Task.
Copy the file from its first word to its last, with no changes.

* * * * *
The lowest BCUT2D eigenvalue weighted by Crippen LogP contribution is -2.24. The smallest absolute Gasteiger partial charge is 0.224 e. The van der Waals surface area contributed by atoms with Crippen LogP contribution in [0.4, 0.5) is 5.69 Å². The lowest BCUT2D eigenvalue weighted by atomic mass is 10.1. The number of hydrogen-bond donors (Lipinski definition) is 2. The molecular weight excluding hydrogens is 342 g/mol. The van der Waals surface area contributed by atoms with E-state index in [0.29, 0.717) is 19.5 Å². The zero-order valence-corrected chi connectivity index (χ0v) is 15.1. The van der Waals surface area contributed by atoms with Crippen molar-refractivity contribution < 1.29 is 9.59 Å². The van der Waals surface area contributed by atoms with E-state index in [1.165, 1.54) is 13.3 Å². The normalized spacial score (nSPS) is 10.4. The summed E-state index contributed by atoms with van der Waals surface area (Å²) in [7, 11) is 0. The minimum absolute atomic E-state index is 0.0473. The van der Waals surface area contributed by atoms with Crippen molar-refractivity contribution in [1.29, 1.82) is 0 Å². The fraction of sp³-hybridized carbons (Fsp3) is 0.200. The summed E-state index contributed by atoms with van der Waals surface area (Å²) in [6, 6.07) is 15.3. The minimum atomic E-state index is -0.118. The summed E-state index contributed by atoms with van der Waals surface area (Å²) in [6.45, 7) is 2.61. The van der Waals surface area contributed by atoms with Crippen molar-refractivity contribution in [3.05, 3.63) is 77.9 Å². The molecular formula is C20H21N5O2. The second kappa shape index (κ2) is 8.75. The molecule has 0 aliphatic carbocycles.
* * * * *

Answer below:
The lowest BCUT2D eigenvalue weighted by Crippen LogP contribution is -2.24. The smallest absolute Gasteiger partial charge is 0.224 e. The van der Waals surface area contributed by atoms with Crippen LogP contribution in [0.4, 0.5) is 5.69 Å². The lowest BCUT2D eigenvalue weighted by atomic mass is 10.1. The number of hydrogen-bond donors (Lipinski definition) is 2. The molecular weight excluding hydrogens is 342 g/mol. The van der Waals surface area contributed by atoms with E-state index in [0.29, 0.717) is 19.5 Å². The zero-order valence-corrected chi connectivity index (χ0v) is 15.1. The van der Waals surface area contributed by atoms with Crippen molar-refractivity contribution < 1.29 is 9.59 Å². The van der Waals surface area contributed by atoms with E-state index in [1.165, 1.54) is 13.3 Å². The normalized spacial score (nSPS) is 10.4. The summed E-state index contributed by atoms with van der Waals surface area (Å²) in [7, 11) is 0. The minimum absolute atomic E-state index is 0.0473. The van der Waals surface area contributed by atoms with Crippen molar-refractivity contribution in [1.29, 1.82) is 0 Å². The fraction of sp³-hybridized carbons (Fsp3) is 0.200. The summed E-state index contributed by atoms with van der Waals surface area (Å²) in [6, 6.07) is 15.3. The minimum atomic E-state index is -0.118. The summed E-state index contributed by atoms with van der Waals surface area (Å²) in [6.45, 7) is 2.61. The van der Waals surface area contributed by atoms with Crippen molar-refractivity contribution in [3.05, 3.63) is 77.9 Å². The molecular formula is C20H21N5O2. The second kappa shape index (κ2) is 8.75. The molecule has 0 aliphatic carbocycles.